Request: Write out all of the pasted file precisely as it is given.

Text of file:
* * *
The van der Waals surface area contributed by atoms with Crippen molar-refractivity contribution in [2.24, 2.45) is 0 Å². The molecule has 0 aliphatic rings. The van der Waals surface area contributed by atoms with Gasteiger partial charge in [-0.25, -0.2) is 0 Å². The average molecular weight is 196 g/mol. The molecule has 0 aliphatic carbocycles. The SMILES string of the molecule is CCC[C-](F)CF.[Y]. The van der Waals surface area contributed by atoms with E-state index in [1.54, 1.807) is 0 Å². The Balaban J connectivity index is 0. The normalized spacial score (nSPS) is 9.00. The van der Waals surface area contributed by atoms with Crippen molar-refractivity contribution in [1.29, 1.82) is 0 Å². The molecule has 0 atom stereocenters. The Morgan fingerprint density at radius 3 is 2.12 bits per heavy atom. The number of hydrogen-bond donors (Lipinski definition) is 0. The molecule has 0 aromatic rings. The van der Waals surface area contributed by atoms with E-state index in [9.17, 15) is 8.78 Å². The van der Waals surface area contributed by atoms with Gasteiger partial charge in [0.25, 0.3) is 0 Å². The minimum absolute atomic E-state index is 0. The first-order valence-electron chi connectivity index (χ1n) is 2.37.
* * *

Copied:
The van der Waals surface area contributed by atoms with Crippen molar-refractivity contribution in [2.24, 2.45) is 0 Å². The molecule has 0 aliphatic rings. The van der Waals surface area contributed by atoms with Gasteiger partial charge in [-0.25, -0.2) is 0 Å². The average molecular weight is 196 g/mol. The molecule has 0 aliphatic carbocycles. The SMILES string of the molecule is CCC[C-](F)CF.[Y]. The van der Waals surface area contributed by atoms with E-state index in [1.54, 1.807) is 0 Å². The Balaban J connectivity index is 0. The normalized spacial score (nSPS) is 9.00. The van der Waals surface area contributed by atoms with Crippen molar-refractivity contribution in [1.29, 1.82) is 0 Å². The molecule has 0 atom stereocenters. The Morgan fingerprint density at radius 3 is 2.12 bits per heavy atom. The number of hydrogen-bond donors (Lipinski definition) is 0. The molecule has 0 aromatic rings. The van der Waals surface area contributed by atoms with E-state index in [9.17, 15) is 8.78 Å². The van der Waals surface area contributed by atoms with Gasteiger partial charge in [0.25, 0.3) is 0 Å². The minimum absolute atomic E-state index is 0. The first-order valence-electron chi connectivity index (χ1n) is 2.37.